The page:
Essential Components

Will - Directs the distribution of property that falls into your “probate estate,” appoints a guardian for your child(ren), appoints an “executor.” Your probate estate is all of your property that does not pass automatically to another, like IRA’s or life insurance policies which have a beneficiary designation as well as jointly held property. The executor distributes your property after your death, files probate paperwork, files your final taxes, pays off any creditors, and other administrative tasks.

Durable Power of Attorney - Appoints someone to take care of your financial affairs if you are incapacitated.

Health Care Power of Attorney (aka, Health Care Proxy) - Appoints someone to make your health care decisions if you are unable to do so.

Emergency Guardianship Proxy - Immediately appoints someone to take care of your minor child or adult disabled child for a temporary period if you are unable to do so or if you have died. (The guardian appointment under your Will must be formalized by the Probate Court.)

Living Will (aka, Advance Directive) - Provides instructions on end of life care to your Health Care Agent.

Homestead Declaration - If you own a home, you can increase your protection from creditors by filing a Homestead Declaration.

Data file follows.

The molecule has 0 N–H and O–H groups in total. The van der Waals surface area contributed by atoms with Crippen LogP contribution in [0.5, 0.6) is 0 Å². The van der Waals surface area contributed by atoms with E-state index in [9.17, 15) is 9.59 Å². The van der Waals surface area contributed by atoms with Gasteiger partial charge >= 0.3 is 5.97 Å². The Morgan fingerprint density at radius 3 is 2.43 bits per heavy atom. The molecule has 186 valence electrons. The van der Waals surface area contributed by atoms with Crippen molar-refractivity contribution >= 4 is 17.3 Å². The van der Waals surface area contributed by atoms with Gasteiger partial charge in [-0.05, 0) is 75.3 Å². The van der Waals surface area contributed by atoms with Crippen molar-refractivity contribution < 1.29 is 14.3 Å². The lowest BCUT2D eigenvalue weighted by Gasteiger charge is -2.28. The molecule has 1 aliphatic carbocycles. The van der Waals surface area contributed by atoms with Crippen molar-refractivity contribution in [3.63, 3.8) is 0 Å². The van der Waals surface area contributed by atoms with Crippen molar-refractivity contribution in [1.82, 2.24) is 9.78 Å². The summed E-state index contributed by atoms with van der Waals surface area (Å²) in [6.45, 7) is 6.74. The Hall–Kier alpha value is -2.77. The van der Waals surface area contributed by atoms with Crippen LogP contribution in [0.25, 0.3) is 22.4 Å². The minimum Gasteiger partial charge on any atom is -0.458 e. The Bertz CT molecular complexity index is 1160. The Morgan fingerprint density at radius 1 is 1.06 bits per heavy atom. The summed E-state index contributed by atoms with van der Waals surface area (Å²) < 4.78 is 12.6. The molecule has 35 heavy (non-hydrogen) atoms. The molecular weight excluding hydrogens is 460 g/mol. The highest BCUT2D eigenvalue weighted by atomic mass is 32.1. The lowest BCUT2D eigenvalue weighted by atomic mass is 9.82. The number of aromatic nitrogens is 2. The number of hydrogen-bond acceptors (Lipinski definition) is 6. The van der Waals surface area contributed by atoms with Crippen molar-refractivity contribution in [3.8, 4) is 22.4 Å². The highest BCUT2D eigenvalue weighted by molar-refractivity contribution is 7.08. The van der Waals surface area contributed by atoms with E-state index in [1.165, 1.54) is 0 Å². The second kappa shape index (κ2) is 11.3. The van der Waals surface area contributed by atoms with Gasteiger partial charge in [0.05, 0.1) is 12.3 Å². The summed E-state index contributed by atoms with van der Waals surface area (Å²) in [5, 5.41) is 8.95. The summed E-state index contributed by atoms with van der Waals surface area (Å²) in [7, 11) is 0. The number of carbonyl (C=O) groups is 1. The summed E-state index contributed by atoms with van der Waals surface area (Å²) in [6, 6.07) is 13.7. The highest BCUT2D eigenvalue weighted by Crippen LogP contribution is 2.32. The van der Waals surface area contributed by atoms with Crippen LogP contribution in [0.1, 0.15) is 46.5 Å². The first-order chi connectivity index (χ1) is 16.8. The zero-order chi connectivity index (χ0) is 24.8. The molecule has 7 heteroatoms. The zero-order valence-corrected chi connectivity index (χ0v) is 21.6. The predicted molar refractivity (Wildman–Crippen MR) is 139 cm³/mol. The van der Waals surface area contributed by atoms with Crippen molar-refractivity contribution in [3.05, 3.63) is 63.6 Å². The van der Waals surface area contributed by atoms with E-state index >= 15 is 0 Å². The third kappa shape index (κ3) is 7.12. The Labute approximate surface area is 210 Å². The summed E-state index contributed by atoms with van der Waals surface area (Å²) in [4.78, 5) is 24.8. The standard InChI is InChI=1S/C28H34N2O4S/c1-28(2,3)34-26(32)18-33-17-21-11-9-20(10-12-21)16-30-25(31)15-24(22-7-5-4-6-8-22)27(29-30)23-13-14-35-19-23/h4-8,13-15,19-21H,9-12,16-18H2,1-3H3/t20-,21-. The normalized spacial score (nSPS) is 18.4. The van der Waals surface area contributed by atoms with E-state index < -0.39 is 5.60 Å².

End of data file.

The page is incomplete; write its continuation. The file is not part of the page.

Additional Components

Life Insurance, retirement accounts, long term care insurance and other financial vehicles should also be considered as part of your overall estate plan.

Trusts - there are many different forms of trusts to help you save on probate costs, estate taxes, gift taxes, or to protect your assets, provide support for your loved ones including pets (or yourself if you become disabled). Trusts give you greater control over your property after your death by directing how your money should be used and when it should be disbursed.

Revocable Trust, aka, Living Trust - you remain in control as Trustee unless you are incapacitated at which point the successor trustee serves. After your death, the trust becomes irrevocable and your trust assets pass per the terms of your trust. This type of trust will avoid probate of the trust assets and ensure there is someone to take care of you and your assets if you become incapacitated. For married couples, this trust can include provisions for estate tax savings. You can control the disposition of your assets to your heirs without probate court involvement. For example, you can mete out your children's inheritance in stages like 1/3 at age 25, 1/3 at age 30 and the rest at age 35.

Irrevocable Trusts (including Irrevocable Life Insurance Trusts) - similar to the Revocable trust with the main difference being it cannot be changed (with some limited exceptions). This type of trust will usually not be included in your taxable estate upon your death and may not be considered an available asset for Medicaid eligibility. Funding of this type of trust may entail gift tax or capital gains issues. These types of trusts are more complex and entail careful review of all of your assets and your estate planning goals.